October 22nd, 2008 | by JEFF ROSENBERG Music | Posted In: Columns

(D)early Departed (K-Wheel Records)

     
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[UNDERGROUND MUSIC] Creative sparks come in the strangest places, and several local songwriters recently found macabre inspiration in one of Southeast Portland’s oldest and most beautiful spots, Lone Fir Pioneer Cemetery (est. 1855). An enchanting new collection titled (D)early Departed: True Lies in Song Unearthed from Lone Fir Cemetery gathers tracks by some of Portland’s finest folk-pop songwriters, each imagining the life—and relating the death—of a resident of the historic burial ground.

The concept came to creator Kate Sokoloff, who co-produces Live Wire! radio, in conversation with her friend Mary Miller of Friends of Lone Fir Cemetery. Sokoloff was mourning the late, lamented Night of the Murder Ballad, a now-defunct circa-Halloween tradition, when the idea of local artists recording original spooky songs to benefit Portland’s original spooky space arose like an apparition.

The compilation is a rare apparition, at that—a benefit album where musicians actually got paid. “Artists are always asked to contribute their time, labor, craft for free—and they’re usually the ones who can least afford to,” explains Sokoloff. Most “tribute”-type projects just require learning somebody else’s song. Here, folks wrote to order, picking an Ore-goner and researching the circumstances of his or her demise. The songwriters could concoct a life story, says Sokoloff, “as long as they got the actual death right.”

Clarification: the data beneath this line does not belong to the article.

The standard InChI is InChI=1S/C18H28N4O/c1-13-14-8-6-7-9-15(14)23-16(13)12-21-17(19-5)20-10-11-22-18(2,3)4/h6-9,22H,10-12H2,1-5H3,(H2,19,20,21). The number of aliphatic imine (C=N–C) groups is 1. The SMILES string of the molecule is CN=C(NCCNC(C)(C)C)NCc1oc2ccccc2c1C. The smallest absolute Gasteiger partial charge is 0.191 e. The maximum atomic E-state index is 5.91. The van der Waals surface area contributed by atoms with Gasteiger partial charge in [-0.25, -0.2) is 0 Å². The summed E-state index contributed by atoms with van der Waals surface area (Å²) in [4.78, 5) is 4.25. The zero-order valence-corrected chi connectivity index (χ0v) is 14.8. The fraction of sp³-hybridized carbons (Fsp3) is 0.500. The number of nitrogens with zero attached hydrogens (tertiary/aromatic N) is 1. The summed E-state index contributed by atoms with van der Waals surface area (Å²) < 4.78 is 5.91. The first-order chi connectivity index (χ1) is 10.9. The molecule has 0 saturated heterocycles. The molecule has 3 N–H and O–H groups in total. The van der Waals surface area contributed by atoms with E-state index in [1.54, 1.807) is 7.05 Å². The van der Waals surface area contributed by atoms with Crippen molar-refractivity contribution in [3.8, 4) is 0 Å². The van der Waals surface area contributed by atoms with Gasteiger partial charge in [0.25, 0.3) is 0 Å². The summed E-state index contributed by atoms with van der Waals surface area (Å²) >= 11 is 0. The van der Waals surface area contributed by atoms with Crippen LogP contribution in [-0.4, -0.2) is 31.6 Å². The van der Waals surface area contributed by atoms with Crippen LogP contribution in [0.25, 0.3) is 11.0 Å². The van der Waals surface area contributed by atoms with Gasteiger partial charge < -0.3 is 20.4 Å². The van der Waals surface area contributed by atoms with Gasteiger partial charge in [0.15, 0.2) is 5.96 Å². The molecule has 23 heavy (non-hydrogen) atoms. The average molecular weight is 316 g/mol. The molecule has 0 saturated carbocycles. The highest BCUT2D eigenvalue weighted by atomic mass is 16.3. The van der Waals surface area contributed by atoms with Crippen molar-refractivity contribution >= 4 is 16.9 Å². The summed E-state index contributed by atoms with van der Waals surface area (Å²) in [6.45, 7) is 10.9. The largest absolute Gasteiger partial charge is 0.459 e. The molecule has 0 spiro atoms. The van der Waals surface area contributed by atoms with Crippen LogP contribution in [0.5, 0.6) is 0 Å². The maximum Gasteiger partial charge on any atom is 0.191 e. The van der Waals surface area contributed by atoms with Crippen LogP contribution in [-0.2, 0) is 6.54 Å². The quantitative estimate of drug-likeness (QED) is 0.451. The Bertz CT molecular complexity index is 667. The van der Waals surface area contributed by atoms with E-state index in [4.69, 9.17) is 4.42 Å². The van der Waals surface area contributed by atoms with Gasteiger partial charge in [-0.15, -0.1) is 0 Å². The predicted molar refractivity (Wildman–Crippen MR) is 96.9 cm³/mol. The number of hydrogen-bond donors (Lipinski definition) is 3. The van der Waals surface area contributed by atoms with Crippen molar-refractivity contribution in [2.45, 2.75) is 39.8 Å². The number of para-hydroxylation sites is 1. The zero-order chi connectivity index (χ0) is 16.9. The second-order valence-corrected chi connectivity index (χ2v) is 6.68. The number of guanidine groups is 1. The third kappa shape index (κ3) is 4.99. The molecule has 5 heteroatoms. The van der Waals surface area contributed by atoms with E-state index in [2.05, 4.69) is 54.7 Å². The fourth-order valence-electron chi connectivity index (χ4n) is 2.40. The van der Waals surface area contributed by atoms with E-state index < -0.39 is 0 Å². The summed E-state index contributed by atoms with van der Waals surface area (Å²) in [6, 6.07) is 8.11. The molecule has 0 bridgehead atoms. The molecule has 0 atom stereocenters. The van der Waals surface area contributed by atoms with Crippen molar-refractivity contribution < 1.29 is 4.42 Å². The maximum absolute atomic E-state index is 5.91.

Some of the artists on (D)early Departed (the parentheses reference the subjects’ untimely deaths) deserve extra credit, then, for closer adherence to biographical facts. Glam-cabaret star Storm Large details domestic abuse suffered by Charity Lamb, to explain the spousal ax murder in “Asylum Road”—composed at the graveyard itself. And Holcombe Waller and Ben Landsverk tenderly convey the story of another close male friendship, that of William Evans and Dr. John Wells. Members of Stolen Sweets, Amelia, and Loch Lomond also contribute. But the last word goes to Stumptown stalwart Pete Krebs, whose rollicking tale of unfortunate drunk “Michael Mitchell” slams the lid shut on this unique album, wherein the dead get new life and Portland’s pioneer past meets its pioneering musical present.
SEE IT: Storm Large, Amelia, Jim Brunberg, Ritchie Young, the Taciturns and more play songs from (D)early Departed at the Dour Fir, Friday, Oct. 24. 9 pm. $15. 21+.

 
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